The Bar Shape Paradox
I almost look forward to riding in bad weather because it means I have a perfect excuse to climb aboard my old Bianchi XL EV2, which currently serves as my rain bike (see Rule 12 for more information on bike requirements). Some bikes just seem to fit, and you feel it with every turn of the pedals. Sure, the frame’s about as soft as George Hincapie at the sight of a cobble stone, but I love the way that bike feels – and I always have. That’s something I really love about hand-built bikes – they all have their unique personality; both my Bianchis are hand-built according to (fundamentally) the same geometry, but somehow the EV2 just fits me like a glove.
One of the things that struck me the last few weeks riding the EV2 is that I really like the feel of round bars. Several years ago, I made the switch to FSA K-Wings for my main bike, believing I would never look at round bars again. Not only did I love the comfort of the wide, flat platform at the tops of the bars, but I loved the scalloped perch they make for the hands when riding on the hoods. Imagine my surprise, then, as it recently began to dawn on me that the round bars on EV2 felt bit better in my hands, especially when climbing – both on the tops and the hoods.
It got me wondering about the peculiar choices that Pros seem to make with regards to their handlebar choice. It’s no secret that many Pros are notoriously finicky about their gear and in some cases refuse to upgrade from trusted pieces equipment to a newer model, especially when it comes to the touch points on their bikes. Lance Armstrong famously refused to ride Shimano’s SPD-R line of pedals after pulling out of a pair during the finale of a World Championship Road Race and, to this day, rides an old model of saddle, the Rule-Breaking Concor Lite (which also happens to be the second-ugliest saddle ever made, with the Selle SMP taking the win on that one). Similarly, Damiano Cunego Tom Boonen both refused to upgrade to the Time RSX line of pedals from their Time Impacts because they preferred the feeling of the metal pedal body on the old Impacts (I have a pair of these and they do, oddly enough, feel quite different from the RSX.)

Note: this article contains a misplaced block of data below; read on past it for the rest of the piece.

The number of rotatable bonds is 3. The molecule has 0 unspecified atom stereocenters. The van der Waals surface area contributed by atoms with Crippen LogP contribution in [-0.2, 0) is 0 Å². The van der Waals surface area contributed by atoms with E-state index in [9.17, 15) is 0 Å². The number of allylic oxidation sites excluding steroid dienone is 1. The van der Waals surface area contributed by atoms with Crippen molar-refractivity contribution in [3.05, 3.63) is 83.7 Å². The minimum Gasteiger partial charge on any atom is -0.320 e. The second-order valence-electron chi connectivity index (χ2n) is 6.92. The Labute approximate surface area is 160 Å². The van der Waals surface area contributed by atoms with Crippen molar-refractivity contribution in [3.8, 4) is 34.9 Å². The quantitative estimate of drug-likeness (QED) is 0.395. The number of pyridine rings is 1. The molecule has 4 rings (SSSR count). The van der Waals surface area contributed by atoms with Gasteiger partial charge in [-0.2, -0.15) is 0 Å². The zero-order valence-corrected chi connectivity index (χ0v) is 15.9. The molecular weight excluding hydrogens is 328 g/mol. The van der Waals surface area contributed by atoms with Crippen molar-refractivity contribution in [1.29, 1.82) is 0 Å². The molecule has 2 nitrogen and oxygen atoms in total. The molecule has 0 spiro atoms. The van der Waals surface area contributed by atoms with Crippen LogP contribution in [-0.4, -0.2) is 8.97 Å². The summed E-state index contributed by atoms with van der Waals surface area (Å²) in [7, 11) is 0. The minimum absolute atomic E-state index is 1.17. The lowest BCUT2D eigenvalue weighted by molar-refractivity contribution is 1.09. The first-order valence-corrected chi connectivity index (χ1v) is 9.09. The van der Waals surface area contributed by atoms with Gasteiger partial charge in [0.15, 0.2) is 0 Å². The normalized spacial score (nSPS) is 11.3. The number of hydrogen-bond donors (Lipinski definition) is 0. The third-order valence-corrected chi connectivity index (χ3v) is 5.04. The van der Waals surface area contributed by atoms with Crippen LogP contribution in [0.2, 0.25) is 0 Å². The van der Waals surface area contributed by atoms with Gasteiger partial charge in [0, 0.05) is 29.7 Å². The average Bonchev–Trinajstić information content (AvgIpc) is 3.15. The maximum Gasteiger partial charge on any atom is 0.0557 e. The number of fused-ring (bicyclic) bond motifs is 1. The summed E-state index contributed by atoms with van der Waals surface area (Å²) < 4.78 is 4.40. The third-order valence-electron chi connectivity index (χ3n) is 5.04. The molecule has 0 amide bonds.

When it comes to handlebar choice, it seems the majority of riders prefer round bars, and many also prefer a classic drop – not to mention aluminum (*shudder*). You have to search pretty hard for a Pro who rides a K-Wing or Cinelli Ram, and it also seems a minority even use an anatomic bend; most claim that the classic drop provides more hand positions. I am not sure I understand this argument; it seems to me that the classic drop would really only offer more places to build up sore spots on your hands when riding in the drops. Are the round drops better for concealing amphetamines? What am I missing?
That aside, I love the look of the classic bar bend, and as I contemplate switching from my K-Wing to a round bar, I find my mind drifting slowly towards a classic bend as well. After all, if it’s good enough for the Brothers Grimpeur, isn’t it good enough for me?